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3 major demands out of the National Regional Housing Summit

By Juliet Helmke
12 February 2024 | 13 minute read
liz ritchie anna neelagama denita wawn reb2 ravrzw

With a diverse array of regional housing players in the room, the calls to action were not universally delivered, but certain voices rose with clear messages.

With an audience of 200 attendees spanning the sectors of real estate, finance, construction, planning and government at all levels, as well as over 100 online attendees, the event on 9 February at Canberra’s Old Parliament House assembled a group keenly aware of the housing issues plaguing the nation.

Many brought personal stories from their regions – as well as their own lives – to demonstrate the severity of the problem. These included a shire CEO in his 30s who found himself living in a retirement village because of the lack of suitable dwellings when he moved for the job; local government areas that have no planners living or working in their council area; regional buyers who were approved for a $1 million loan before being dropped by the bank due to the prospective home being located in an “unstable” regional market; and countless councils dealing with a rapid rise of rough sleepers.

Stories and anecdotes that served to show how housing issues vary drastically between different parts of the nation emphasised the argument from the Regional Australia Institute (RAI) that solutions must be bespoke and tailored to communities. “When our decision-makers release policies that are a one-size-fits-all approach, it is very underwhelming,” commented Liz Ritchie, CEO of the organisation.

Regional housing targets

But RAI did put forward one clear call: for the the federal government to apportion 40 per cent of the funding out of the Housing Australia Future Fund (HAFF) to regional areas, and aim to build 450,000 of the homes to come from the 1.2 million target made through the National Housing Accord in “the right places in regional Australia”.

Ms Ritchie admitted that the request had not found many backers in Parliament.

“We know that governments don’t want to divvy up and release targets, but we want to come away today with a very strong voice to reach that target,” she said.

One parliamentarian backing the effort, however, is independent member of parliament for Indi, Helen Haines, who addressed the crowd. Ms Haines has been pushing to apportion a percentage of HAFF to regional building since before it passed Parliament, though she noted that she will be flexible in continuing to push the cause, currently advocating for 30 per cent of HAFF funding to be devoted to the regions.

Ms Haines noted that she was successful in having one amendment included in the HAFF legislation, that being the stipulation the program reports on the amount of funding flowing to the regions as the money is deployed. The first of those reports will come out this year.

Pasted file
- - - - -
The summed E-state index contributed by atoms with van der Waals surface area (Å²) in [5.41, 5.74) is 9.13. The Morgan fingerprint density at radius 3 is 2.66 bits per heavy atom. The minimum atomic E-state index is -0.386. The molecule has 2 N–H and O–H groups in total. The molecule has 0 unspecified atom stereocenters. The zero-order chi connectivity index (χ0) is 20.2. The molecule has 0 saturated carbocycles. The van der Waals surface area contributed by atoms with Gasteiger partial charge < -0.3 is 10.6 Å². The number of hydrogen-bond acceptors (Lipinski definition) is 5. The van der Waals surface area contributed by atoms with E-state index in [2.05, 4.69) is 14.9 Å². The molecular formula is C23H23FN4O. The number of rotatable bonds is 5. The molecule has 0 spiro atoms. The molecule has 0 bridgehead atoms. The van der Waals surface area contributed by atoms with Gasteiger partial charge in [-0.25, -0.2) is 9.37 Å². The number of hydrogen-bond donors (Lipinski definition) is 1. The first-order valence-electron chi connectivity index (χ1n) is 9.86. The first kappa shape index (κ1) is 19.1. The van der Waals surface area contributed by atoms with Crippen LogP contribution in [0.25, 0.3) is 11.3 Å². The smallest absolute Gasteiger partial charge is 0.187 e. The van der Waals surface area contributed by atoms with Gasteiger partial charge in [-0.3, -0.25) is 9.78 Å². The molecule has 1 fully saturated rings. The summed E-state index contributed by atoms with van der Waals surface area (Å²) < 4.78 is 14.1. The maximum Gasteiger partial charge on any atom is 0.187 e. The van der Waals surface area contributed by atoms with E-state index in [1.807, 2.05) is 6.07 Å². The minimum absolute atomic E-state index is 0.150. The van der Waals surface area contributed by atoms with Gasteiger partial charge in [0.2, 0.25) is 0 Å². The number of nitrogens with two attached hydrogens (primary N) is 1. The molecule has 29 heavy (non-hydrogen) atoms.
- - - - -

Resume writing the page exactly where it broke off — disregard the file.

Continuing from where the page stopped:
Cohosts of the event, the Real Estate Institute of Australia (REIA) and Master Builders neither supported nor rejected RAI’s call, instead voicing policy positions that aligned with their membership.

Increasing private investment

REIA chief executive, Anna Neelagama, focused on ensuring the regions are attractive to investment.

“We want the regions to be a great place to work, live and invest; what we need to see from policy leaders is some certainty,” she said, commenting that conversations around rent freezes and negative gearing disincentivise investment activity.

She advocated for delegates in the room to push for “policy certainty”.

“We want to see a strong voice from the regions saying to policymakers, we need the certainty to encourage investing in the regions.”

Stability for building

Certainty is what Master Builders is looking for too, but the organisation is asking for efforts to provide stability in home building in the years ahead. Denita Wawn, CEO of the organisation, commented that the body has projected “a rollercoaster ride of likely building activity over the next five years”, and noted that the clock would soon begin ticking on the ambitious target of building 1.2 million new homes in five years.

She explained that with the industry struggling with a skills shortage, it’s further stressed by uneven building pipelines that are hindering the building industry from even adequately planning its workforce needs.

While Ms Wawn opined that the nation’s home building target is achievable, she also stressed the stakes of the conversation taking place that day, and the importance of all stakeholders coming together to tackle the issue of increasing supply.

“We have a housing crisis in Australia. If we don’t get this right, we’re going to be in a worse situation in five years than we are now. That’s the stark reality, that’s what we’re dealing with here. It’s incumbent on all of us here, whether in government or not, to work together,” she said.

It was a point stressed by Ms Wawn and others throughout the day: that collective action and cooperation between different entities with often differing purposes will be needed to tackle the huge task.

“If we can’t collectively resolve this issue and work on it now, then we are disappointing the vast majority of Australians,” she said.

3 major demands out of the National Regional Housing Summit
liz ritchie anna neelagama denita wawn reb2 ravrzw
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Juliet Helmke

Based in Sydney, Juliet Helmke has a broad range of reporting and editorial experience across the areas of business, technology, entertainment and the arts. She was formerly Senior Editor at The New York Observer.

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